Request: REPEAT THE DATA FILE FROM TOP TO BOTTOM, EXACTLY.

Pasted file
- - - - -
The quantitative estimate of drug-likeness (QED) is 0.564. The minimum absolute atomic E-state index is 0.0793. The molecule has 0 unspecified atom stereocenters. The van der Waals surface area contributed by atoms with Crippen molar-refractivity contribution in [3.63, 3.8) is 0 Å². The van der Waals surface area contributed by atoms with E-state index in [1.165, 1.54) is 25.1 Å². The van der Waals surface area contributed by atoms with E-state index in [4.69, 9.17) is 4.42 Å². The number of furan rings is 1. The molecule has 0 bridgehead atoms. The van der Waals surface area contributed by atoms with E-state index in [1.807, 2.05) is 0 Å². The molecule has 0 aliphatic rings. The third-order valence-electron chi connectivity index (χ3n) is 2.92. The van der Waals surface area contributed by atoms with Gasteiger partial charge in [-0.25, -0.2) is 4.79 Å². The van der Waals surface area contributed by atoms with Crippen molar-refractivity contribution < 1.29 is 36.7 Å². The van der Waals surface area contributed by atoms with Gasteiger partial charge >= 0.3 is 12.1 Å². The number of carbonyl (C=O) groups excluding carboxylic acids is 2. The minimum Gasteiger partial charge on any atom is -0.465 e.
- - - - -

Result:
The quantitative estimate of drug-likeness (QED) is 0.564. The minimum absolute atomic E-state index is 0.0793. The molecule has 0 unspecified atom stereocenters. The van der Waals surface area contributed by atoms with Crippen molar-refractivity contribution in [3.63, 3.8) is 0 Å². The van der Waals surface area contributed by atoms with E-state index in [1.165, 1.54) is 25.1 Å². The van der Waals surface area contributed by atoms with E-state index in [4.69, 9.17) is 4.42 Å². The number of furan rings is 1. The molecule has 0 bridgehead atoms. The van der Waals surface area contributed by atoms with E-state index in [1.807, 2.05) is 0 Å². The molecule has 0 aliphatic rings. The third-order valence-electron chi connectivity index (χ3n) is 2.92. The van der Waals surface area contributed by atoms with Gasteiger partial charge in [-0.25, -0.2) is 4.79 Å². The van der Waals surface area contributed by atoms with Crippen molar-refractivity contribution < 1.29 is 36.7 Å². The van der Waals surface area contributed by atoms with Gasteiger partial charge >= 0.3 is 12.1 Å². The number of carbonyl (C=O) groups excluding carboxylic acids is 2. The minimum Gasteiger partial charge on any atom is -0.465 e.